Tuesday, June 28, 2011

Compromise - part 3

“I don’t want Violet to become a complacent adult...” That’s how I ended yesterday’s post, with the hope that I could instill in my daughter some sense of responsibility for the world and the living things in it. I think anyone would agree that it’s a worthy goal, but me being me, I also fret about her going too far the other way; I want her to know when to compromise, too. Take being vegan. Linda and I (and therefore, Violet) have decided to forgo eating or using animal products, because we want something better for the environment, the animals, and our health. I know some would consider this “going too far the other way”, but we’ve been doing it long enough to have it no longer feel out of the ordinary. It’s part of our routine, and it really is the most powerful personal step we can make for the three things I mentioned. So, being vegan is the choice we make, but even with that choice, we have to compromise. If we were to follow the vegan lifestyle completely and without compromise, we couldn’t take certain medicines, enjoy fireworks, or ride in most vehicles with tires because of the animal products within them. And if our main goals include improving the planet and saving animals, our plan will have to include showing people how moving in a more vegan direction is not only possible, but enjoyable, too. Sitting home on the Fourth of July, walking everywhere in the wintertime, or dying from a treatable disease are not ways to sway those around us.

So, I hope to teach Violet two things: 1. To picture the world as she knows it could be and 2. To be smart enough to figure out the most effective ways to bring the world closer to that image; ways that will allow her to live a full and enjoyable life – compromises and all.

And to that end, most importantly, I want her to realize that everyone is making unseen compromises and not to judge those around her too harshly. I think of this when I see friends – friends who I know care deeply about the planet – eat meat or refuse to recycle, and I want to say something, but then I read an article telling me that when I mow the lawn with my gas powered lawn mower for an hour, I befoul the air with as much pollution as 11 cars. So many of us, me included, say or think one thing while unwittingly doing something in the opposite direction. I'm pretty sure all of us have cracks in the foundations of our moral pedestals. I know I do, and I can choose to ignore them or cover them up all I want, but they’re still there. Better to expose the cracks for all to see, and just do what I can to change myself, making the choices I believe to be right and showing those around me the joy in that, having faith that they’ll follow suit. It’s not the compromises that matter so much as the effort that’s made, the message that’s sent, and the example that’s set.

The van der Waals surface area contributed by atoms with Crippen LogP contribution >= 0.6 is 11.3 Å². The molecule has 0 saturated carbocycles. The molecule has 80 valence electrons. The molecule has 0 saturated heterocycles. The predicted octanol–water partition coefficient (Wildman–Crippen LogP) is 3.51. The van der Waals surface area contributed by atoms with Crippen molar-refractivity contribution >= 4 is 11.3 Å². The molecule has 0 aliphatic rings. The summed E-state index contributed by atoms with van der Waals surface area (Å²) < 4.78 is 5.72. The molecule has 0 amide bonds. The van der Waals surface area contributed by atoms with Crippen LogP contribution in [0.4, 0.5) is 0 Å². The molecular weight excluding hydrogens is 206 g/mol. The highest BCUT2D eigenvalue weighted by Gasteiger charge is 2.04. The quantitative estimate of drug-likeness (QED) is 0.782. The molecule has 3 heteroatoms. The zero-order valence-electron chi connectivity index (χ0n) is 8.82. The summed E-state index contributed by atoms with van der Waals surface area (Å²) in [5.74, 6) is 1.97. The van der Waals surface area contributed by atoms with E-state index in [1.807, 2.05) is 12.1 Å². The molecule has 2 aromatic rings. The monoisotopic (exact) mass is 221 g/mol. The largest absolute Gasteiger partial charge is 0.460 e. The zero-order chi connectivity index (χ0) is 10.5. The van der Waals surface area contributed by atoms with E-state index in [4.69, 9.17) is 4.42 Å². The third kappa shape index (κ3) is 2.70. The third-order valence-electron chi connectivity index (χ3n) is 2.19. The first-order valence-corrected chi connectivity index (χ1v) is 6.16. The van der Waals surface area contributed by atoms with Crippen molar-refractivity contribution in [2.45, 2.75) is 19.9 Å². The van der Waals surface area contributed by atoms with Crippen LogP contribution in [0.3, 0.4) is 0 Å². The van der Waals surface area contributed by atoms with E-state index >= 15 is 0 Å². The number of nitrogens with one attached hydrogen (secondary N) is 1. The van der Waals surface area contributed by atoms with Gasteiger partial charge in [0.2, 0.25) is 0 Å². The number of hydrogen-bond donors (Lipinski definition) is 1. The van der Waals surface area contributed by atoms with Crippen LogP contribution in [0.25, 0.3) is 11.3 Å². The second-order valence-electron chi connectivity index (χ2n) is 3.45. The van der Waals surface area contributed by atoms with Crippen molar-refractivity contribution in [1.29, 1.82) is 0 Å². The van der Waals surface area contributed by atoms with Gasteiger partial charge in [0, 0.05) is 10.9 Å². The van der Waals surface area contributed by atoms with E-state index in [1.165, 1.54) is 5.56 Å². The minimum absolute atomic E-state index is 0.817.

Is this too much to hope for Violet to understand at seven months old? Maybe I should wait a few years to dump all this on her. Better yet, I’ll break it down into something simpler: To paraphrase a wise man, I want her to realize that the she must become the change she wants to see in the world.

Related links:

Animal ingredients in strange places: http://www.treehugger.com/files/2010/11/9-products-you-did-not-know-had-animal-ingredients.php

The power of food choices: http://www.veganoutreach.org/globalwarming.html

Personal view vs. real change: http://whyveganoutreach.blogspot.com/2011/03/nick-cooney-q3-personal-views-vs-real.html
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